The least in demand are statisticians, mainly because a lot of the traditional statisticians are now becoming data scientists. This trend is expected to continue given how easy it is for statisticians to move from pure statistics to data science as they already possess the fundamental knowledge needed to become a fully-fledged data scientist.

Data science is not slowing down

The field of data science rose to immense popularity in the 2010s, especially when “Data Scientist” was touted by Harvard Business Review as the “sexiest job of the 21st century.” It became so popular that the title “Data Scientist” became a ubiquitous and trendy expression. While the term “sexiest job” does sound ridiculous at first, it mostly refers to how data scientists are not only in demand, but are also expensive to hire and difficult to retain.

While there is no question that data science is extremely popular nowadays, the better question is, will it remain this popular in the future? Based on employment projections, that does seem to be the case. Data from the 2020-2030 Employment Projections of the U.S. Bureau of Labor Statistics shows that data science careers, which include statistics, data science, and other mathematical and science based occupations such as data engineering, will exhibit a very high growth rate in terms of percent change from 2020 to 2030. Statisticians ranked 14th overall, while data scientists and other mathematical science occupations ranked 31st overall out of 790 jobs included in the data.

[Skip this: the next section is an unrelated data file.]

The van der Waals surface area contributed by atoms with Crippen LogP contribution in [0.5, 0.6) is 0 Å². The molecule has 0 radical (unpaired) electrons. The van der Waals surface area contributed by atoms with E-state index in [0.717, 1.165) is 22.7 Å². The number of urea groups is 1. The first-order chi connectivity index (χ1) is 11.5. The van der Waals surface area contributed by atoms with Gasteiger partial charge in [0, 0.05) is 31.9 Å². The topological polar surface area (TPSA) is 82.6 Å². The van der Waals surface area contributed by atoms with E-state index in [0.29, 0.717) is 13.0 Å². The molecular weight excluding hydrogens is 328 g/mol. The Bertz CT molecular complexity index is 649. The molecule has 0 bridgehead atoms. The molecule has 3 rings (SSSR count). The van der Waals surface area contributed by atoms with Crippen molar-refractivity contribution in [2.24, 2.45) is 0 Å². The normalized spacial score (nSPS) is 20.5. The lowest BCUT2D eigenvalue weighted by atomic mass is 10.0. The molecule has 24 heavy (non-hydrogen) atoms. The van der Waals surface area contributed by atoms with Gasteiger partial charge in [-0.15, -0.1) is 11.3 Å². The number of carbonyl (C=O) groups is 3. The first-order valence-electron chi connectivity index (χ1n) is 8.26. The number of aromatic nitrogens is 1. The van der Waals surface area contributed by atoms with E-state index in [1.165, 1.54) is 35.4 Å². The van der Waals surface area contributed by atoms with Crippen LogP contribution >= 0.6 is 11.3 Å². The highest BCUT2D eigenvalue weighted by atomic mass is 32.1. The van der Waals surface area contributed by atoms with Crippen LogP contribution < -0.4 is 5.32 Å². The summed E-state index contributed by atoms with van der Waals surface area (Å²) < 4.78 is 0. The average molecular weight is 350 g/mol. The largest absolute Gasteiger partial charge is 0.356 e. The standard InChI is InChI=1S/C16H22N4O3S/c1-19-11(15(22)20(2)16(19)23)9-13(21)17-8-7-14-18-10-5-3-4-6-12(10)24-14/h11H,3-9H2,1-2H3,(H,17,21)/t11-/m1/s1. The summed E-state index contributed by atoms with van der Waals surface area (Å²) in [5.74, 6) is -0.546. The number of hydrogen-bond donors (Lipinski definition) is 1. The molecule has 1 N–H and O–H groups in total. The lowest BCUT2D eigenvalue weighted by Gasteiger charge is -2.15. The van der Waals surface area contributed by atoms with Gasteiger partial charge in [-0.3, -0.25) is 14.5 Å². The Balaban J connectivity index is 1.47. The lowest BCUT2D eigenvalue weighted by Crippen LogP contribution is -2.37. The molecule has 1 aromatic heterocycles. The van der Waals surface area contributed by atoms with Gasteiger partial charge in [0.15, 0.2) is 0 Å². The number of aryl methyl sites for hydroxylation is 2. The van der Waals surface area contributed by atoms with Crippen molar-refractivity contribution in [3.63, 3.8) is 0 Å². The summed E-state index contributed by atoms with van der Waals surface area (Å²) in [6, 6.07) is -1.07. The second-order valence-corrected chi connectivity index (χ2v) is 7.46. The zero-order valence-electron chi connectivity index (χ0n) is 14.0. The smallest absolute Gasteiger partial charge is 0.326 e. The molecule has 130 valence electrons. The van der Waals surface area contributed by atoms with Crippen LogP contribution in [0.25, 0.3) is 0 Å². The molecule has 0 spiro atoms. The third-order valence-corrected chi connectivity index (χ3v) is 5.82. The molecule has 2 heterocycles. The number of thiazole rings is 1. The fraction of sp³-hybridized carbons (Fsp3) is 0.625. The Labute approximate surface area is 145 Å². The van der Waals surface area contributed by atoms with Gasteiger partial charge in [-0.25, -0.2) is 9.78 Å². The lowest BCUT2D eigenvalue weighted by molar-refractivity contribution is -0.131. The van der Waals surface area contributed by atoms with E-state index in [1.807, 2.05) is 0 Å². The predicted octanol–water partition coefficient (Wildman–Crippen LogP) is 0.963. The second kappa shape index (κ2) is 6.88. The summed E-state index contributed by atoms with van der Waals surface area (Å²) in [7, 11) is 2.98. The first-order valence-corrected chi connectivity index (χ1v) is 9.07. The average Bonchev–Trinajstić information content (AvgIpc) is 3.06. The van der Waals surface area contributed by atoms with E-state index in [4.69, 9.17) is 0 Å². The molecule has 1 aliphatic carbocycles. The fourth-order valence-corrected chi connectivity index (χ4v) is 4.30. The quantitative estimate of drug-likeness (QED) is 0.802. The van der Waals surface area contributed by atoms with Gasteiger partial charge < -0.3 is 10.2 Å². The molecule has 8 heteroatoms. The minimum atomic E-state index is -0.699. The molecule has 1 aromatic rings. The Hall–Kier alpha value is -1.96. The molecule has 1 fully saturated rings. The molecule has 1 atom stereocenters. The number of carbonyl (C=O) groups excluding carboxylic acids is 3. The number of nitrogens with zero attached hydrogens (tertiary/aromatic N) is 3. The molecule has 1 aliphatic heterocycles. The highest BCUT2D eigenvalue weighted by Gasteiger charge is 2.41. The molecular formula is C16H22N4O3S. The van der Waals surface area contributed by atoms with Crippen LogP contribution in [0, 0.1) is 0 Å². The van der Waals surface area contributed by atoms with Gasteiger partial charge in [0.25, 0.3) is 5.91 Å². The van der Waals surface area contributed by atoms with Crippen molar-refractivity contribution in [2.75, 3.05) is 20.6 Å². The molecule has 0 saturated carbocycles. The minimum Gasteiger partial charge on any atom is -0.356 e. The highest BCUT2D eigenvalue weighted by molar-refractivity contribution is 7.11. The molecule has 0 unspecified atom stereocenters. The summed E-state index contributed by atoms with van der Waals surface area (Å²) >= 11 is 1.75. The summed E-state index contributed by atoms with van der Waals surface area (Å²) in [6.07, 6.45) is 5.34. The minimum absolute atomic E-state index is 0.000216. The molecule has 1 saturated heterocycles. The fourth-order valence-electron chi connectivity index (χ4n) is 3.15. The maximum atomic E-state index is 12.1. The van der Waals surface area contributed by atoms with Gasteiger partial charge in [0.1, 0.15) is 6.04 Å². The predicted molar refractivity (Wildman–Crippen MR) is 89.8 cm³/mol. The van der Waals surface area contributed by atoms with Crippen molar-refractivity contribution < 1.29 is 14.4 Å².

While the shares of statisticians and data scientists from the total labor force are small compared to other occupations, those numbers are expected to increase in following years as the data science career path becomes more and more popular. The figure below shows how statisticians, data scientists, and other mathematical science occupations stack up against other jobs with high projected growth.

A really expensive field

One major reason why data science is popular is because it is one of the highest paying jobs in the world. The figure below shows the range of salaries for 10 different occupations–including data scientists and data analysts–in New York City. The data was obtained from Teleport, a website which aggregates data on living conditions (e.g., salaries) in different cities.